The well-regarded El Camino Real Charter High School faces a possible shutdown following an investigation by the Los Angeles Unified School District. Issues cited by the school system in a letter to the school this week include possible inappropriate spending, poor accounting and oversight, and violations of public-meeting rules.
The L.A. Board of Education will consider a formal “notice of violations” at its meeting next week, the first action in an extended, multi-step process that could lead to the campus returning to district control.
A spokesman for El Camino said the school has worked diligently and successfully to address shortcomings in its policies and practices.
Charter schools are independently operated and exempt from some rules that govern traditional campuses. But the authorizing school district retains an oversight role and can revoke a charter or decline to renew it when there is significant misconduct, mismanagement or poor academic performance.
El Camino, in Woodland Hills, has been considered a generally successful campus both before and after 2011, when it converted to charter status under the leadership of Principal David Fehte. The school won the national Academic Decathlon in 2014.
Potential management issues involving El Camino came to light last year. In its latest documents, L.A. Unified accuses El Camino of demonstrating “an inability to determine how public funds are being used and identify specific instances of their use for personal expenses,” adding that “fatal flaws in judgment … call into serious question the organization’s ability to successfully implement the charter in accordance with applicable law and district requirements.”
According to L.A. Unified, a sampling of 425 credit card expenses by five El Camino employees, including Fehte, revealed that “countless expenses were incurred without adherence to any uniform procedure, and without verification of the necessary details.”
The school system also accused El Camino’s board of improperly conducting public meetings by, for example, taking action on items that were not listed on the agendas to be voted on.
In a series of articles, the Los Angeles Daily News reported on Fehte’s spending for such things as wine, first-class air travel and pricey hotel rooms.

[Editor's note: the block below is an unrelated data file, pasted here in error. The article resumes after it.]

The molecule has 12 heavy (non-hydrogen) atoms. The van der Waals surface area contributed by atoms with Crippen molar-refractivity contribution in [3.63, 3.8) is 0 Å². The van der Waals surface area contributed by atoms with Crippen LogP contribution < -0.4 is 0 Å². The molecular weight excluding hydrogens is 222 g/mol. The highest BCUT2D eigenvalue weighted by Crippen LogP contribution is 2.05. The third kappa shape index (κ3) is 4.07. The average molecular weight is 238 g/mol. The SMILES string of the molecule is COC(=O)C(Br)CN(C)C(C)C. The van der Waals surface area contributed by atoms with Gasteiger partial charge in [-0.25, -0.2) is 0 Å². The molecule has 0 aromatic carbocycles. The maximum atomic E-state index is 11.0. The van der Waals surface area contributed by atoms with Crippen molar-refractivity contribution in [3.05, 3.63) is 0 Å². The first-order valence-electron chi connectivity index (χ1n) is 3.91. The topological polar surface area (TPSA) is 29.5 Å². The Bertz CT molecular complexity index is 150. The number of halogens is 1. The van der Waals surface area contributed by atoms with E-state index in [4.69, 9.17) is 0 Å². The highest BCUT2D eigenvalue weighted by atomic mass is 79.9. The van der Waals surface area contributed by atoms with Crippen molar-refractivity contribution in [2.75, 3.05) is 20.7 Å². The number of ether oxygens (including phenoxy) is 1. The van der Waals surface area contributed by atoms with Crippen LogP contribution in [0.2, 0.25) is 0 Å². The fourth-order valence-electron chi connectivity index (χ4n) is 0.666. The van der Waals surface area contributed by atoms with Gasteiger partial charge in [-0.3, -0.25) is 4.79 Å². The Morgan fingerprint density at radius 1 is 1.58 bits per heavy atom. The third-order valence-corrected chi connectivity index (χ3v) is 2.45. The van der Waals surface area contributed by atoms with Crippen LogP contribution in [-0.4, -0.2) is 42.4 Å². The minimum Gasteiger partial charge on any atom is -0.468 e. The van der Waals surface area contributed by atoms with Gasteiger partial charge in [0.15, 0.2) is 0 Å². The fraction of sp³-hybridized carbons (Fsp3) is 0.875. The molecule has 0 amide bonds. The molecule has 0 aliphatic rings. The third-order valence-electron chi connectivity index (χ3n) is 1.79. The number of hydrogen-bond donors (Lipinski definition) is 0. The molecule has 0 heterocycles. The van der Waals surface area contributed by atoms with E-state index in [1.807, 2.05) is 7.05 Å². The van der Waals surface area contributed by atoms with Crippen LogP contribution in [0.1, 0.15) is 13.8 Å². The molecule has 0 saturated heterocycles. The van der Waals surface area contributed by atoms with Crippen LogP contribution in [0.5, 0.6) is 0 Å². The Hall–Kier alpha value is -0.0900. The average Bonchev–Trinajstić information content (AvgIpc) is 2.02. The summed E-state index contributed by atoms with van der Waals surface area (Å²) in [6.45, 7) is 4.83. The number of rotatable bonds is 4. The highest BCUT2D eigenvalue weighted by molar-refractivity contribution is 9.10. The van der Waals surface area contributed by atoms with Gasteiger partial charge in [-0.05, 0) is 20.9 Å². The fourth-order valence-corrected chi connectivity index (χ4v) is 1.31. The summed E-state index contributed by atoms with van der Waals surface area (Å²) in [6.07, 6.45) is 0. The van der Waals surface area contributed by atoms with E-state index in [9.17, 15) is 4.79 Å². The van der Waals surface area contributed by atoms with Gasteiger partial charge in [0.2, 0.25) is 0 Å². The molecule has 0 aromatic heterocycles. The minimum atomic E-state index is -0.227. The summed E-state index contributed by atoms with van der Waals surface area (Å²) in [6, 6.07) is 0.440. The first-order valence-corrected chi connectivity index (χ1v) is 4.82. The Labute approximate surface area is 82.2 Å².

Fehte has denied wrongdoing and said he inadvertently charged about $6,100 in personal expenses on his school credit card. He said he reimbursed the school as soon as these charges were pointed out to him.
Some of the expenses were incurred while Fehte was moonlighting as a college basketball talent scout for the San Antonio Spurs, according to the Daily News.
A statement from El Camino on Thursday called the district allegations “arbitrary and specious.” The school contends that the key issues raised by L.A. Unified already have been addressed, and that some allegations are simply inaccurate.
In a statement, the school alluded to tensions between some district officials and charter schools. The growth of charter enrollment is one of several factors contributing to serious financial problems in the nation’s second-largest school system.
El Camino “is witnessing first-hand the extreme measures a school district will take to wrestle back control of a successful charter school,” the school’s statement said. “There’s no debating the popularity of charter schools within LAUSD and the desire to further expand innovation and parent choice in the public education arena. As LAUSD revenues continue to decline, the district has become more hostile towards charter schools.”
Board of Education President Steve Zimmer defended the district’s ongoing scrutiny.
“If those allegations prove to be true, and if this was a school leader in L.A. Unified, it would be my expectation that the superintendent would take appropriate disciplinary action,” Zimmer said.